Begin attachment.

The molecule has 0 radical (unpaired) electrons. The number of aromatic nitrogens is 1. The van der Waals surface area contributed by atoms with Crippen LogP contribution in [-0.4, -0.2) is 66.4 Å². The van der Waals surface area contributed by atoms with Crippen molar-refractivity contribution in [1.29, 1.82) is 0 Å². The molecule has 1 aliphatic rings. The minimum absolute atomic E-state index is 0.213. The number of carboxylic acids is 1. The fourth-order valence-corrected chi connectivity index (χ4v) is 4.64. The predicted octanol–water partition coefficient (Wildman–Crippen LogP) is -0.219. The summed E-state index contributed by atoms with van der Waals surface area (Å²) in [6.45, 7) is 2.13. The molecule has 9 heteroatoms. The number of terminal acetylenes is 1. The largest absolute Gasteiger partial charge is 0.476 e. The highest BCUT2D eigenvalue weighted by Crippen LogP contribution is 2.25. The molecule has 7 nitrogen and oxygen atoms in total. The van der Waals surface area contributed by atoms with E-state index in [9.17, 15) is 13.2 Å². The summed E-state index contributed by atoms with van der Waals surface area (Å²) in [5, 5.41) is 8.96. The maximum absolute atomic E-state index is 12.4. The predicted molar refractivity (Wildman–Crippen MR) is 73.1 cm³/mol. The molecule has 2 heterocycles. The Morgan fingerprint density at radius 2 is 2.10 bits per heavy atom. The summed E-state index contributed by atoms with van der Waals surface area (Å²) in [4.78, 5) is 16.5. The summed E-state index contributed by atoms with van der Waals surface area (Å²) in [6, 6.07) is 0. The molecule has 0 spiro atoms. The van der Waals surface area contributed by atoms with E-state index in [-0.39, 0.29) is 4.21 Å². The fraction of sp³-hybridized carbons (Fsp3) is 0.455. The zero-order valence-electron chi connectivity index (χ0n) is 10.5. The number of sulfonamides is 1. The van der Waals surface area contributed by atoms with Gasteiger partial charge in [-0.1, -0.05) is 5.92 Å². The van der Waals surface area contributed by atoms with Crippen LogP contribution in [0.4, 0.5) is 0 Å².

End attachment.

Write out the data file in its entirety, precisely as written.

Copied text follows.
The molecule has 0 radical (unpaired) electrons. The number of aromatic nitrogens is 1. The van der Waals surface area contributed by atoms with Crippen LogP contribution in [-0.4, -0.2) is 66.4 Å². The van der Waals surface area contributed by atoms with Crippen molar-refractivity contribution in [1.29, 1.82) is 0 Å². The molecule has 1 aliphatic rings. The minimum absolute atomic E-state index is 0.213. The number of carboxylic acids is 1. The fourth-order valence-corrected chi connectivity index (χ4v) is 4.64. The predicted octanol–water partition coefficient (Wildman–Crippen LogP) is -0.219. The summed E-state index contributed by atoms with van der Waals surface area (Å²) in [6.45, 7) is 2.13. The molecule has 9 heteroatoms. The number of terminal acetylenes is 1. The largest absolute Gasteiger partial charge is 0.476 e. The highest BCUT2D eigenvalue weighted by Crippen LogP contribution is 2.25. The molecule has 7 nitrogen and oxygen atoms in total. The van der Waals surface area contributed by atoms with E-state index in [9.17, 15) is 13.2 Å². The summed E-state index contributed by atoms with van der Waals surface area (Å²) in [5, 5.41) is 8.96. The maximum absolute atomic E-state index is 12.4. The predicted molar refractivity (Wildman–Crippen MR) is 73.1 cm³/mol. The molecule has 2 heterocycles. The Morgan fingerprint density at radius 2 is 2.10 bits per heavy atom. The summed E-state index contributed by atoms with van der Waals surface area (Å²) in [4.78, 5) is 16.5. The summed E-state index contributed by atoms with van der Waals surface area (Å²) in [6, 6.07) is 0. The molecule has 0 spiro atoms. The van der Waals surface area contributed by atoms with E-state index in [-0.39, 0.29) is 4.21 Å². The fraction of sp³-hybridized carbons (Fsp3) is 0.455. The zero-order valence-electron chi connectivity index (χ0n) is 10.5. The number of sulfonamides is 1. The van der Waals surface area contributed by atoms with Gasteiger partial charge in [-0.1, -0.05) is 5.92 Å². The van der Waals surface area contributed by atoms with Crippen LogP contribution in [0.4, 0.5) is 0 Å².